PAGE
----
As preparations for the Olympic gathered pace, the final report came in from the Carioca Arena 3 that the test event proved to be a huge success, broadcast across Europe and, for the first time, Latin America.
Next came the final two of Grands Prix in Shanghai and Moscow, before the European and Pan American Championships rounded off the pre-Olympic competition calendar.
On the sidelines of the European Championship in Torun, Poland, the European Fencing Confederation elected four-time Olympic sabre champion Stanislav Pozdnyakov as its new President.
A new season, a new Olympic cycle
After a well-earned break following one of the most successful Olympic competitions ever, the 2016-17 season started with gusto with the women’s foil World Cup in Cancun, Mexico in mid-October.
One of the most important events of the season came at the Ritz-Carlton Hotel in Moscow, Russia, at the end of November, when the International Fencing Federation held its 95th Congress.
The FIE re-elected Alisher Usmanov to the Presidency for a third-successive term.
The Congress delegates also elected the members of the FIE Executive Committee, as well as the members of the various FIE commissions for the next four years.
Among the other decisions taken by Congress were the following: Verona was selected to host the 2018 Cadet and Junior World Championships; Budapest (HUN) was selected to host the 2019 Senior World Championships; Torun (POL) was elected to organise the 2019 Cadet and Junior World Championships; and Haiti was ratified as a new member federation.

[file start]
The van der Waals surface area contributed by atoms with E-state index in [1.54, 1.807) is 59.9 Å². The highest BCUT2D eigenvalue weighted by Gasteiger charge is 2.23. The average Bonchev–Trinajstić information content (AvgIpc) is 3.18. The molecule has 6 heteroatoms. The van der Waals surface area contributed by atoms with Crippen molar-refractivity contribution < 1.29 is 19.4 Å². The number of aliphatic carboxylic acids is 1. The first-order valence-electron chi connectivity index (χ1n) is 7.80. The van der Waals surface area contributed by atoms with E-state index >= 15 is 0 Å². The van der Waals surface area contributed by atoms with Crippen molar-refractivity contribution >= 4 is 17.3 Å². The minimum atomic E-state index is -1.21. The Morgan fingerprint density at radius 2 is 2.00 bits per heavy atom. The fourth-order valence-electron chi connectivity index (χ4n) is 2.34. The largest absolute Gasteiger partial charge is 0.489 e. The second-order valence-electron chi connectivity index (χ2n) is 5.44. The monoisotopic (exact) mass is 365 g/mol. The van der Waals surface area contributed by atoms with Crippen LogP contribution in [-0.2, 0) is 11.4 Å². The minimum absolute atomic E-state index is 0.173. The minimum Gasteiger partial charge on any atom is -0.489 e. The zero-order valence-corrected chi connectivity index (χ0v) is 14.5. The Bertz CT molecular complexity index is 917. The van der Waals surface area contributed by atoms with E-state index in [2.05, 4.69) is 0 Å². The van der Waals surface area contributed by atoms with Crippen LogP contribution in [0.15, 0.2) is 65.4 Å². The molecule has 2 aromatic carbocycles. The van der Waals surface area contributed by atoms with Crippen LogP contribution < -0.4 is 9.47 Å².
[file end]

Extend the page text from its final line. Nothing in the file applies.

Lunging into the New Year
From the Cancun season-opener there were 10 further World Cup events on four continents in the weeks that followed, as the season quickly built up to the first trio of Grands Prix in December.
These were historic events for the FIE because they were the first to be broadcast live on the Olympic Channel, an exciting new platform launched by the International Olympic Committee during the Games.
The FIE signed a memorandum of understanding with the Olympic Broadcast Services before the Olympics and will be providing content and cooperation to the channel in order to ensure the sport of fencing features heavily on the platform in the months and years to come.
Competition-wise, the traditional curtain-raising Grand Prix in Turin got the 2016-17 season off to a flying start, and Doha followed up in typically lavish style.
It was fitting that the final Grand Prix of 2016 should be held in a new location - Cancun, Mexico – showing the intentions of the sport to spread into even more territories and to engage with new audiences. The event was a resounding success.
The FIE thanks the fencing community around the world at all levels for its support in 2016, a truly momentous year for our sport.